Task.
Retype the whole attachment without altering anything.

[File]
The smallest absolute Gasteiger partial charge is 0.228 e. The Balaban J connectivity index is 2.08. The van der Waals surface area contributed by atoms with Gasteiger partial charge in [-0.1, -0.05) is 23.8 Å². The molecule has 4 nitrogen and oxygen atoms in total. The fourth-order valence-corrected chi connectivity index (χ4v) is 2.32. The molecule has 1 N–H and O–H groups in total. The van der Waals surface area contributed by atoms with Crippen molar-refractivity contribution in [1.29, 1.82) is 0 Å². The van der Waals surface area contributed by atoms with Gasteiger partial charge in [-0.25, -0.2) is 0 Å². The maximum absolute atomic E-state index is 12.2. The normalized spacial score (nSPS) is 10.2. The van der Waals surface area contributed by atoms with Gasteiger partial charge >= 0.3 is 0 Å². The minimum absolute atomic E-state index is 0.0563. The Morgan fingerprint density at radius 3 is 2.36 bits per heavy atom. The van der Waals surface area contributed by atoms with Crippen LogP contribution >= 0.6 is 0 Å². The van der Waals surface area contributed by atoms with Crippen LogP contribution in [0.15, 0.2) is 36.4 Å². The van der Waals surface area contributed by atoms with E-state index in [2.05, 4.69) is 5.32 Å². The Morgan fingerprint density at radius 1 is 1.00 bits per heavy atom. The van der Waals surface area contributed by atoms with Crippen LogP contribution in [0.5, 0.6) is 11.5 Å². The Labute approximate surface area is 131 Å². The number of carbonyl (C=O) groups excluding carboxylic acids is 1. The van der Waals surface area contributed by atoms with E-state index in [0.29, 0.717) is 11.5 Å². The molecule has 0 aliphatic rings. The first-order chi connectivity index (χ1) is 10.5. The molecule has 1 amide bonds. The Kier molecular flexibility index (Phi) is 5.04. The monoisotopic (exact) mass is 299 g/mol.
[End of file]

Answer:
The smallest absolute Gasteiger partial charge is 0.228 e. The Balaban J connectivity index is 2.08. The van der Waals surface area contributed by atoms with Gasteiger partial charge in [-0.1, -0.05) is 23.8 Å². The molecule has 4 nitrogen and oxygen atoms in total. The fourth-order valence-corrected chi connectivity index (χ4v) is 2.32. The molecule has 1 N–H and O–H groups in total. The van der Waals surface area contributed by atoms with Crippen molar-refractivity contribution in [1.29, 1.82) is 0 Å². The van der Waals surface area contributed by atoms with Gasteiger partial charge in [-0.25, -0.2) is 0 Å². The maximum absolute atomic E-state index is 12.2. The normalized spacial score (nSPS) is 10.2. The van der Waals surface area contributed by atoms with Gasteiger partial charge >= 0.3 is 0 Å². The minimum absolute atomic E-state index is 0.0563. The Morgan fingerprint density at radius 3 is 2.36 bits per heavy atom. The van der Waals surface area contributed by atoms with Crippen LogP contribution >= 0.6 is 0 Å². The van der Waals surface area contributed by atoms with Crippen LogP contribution in [0.15, 0.2) is 36.4 Å². The van der Waals surface area contributed by atoms with E-state index in [2.05, 4.69) is 5.32 Å². The Morgan fingerprint density at radius 1 is 1.00 bits per heavy atom. The van der Waals surface area contributed by atoms with Crippen LogP contribution in [0.5, 0.6) is 11.5 Å². The Labute approximate surface area is 131 Å². The number of carbonyl (C=O) groups excluding carboxylic acids is 1. The van der Waals surface area contributed by atoms with E-state index in [0.29, 0.717) is 11.5 Å². The molecule has 0 aliphatic rings. The first-order chi connectivity index (χ1) is 10.5. The molecule has 1 amide bonds. The Kier molecular flexibility index (Phi) is 5.04. The monoisotopic (exact) mass is 299 g/mol.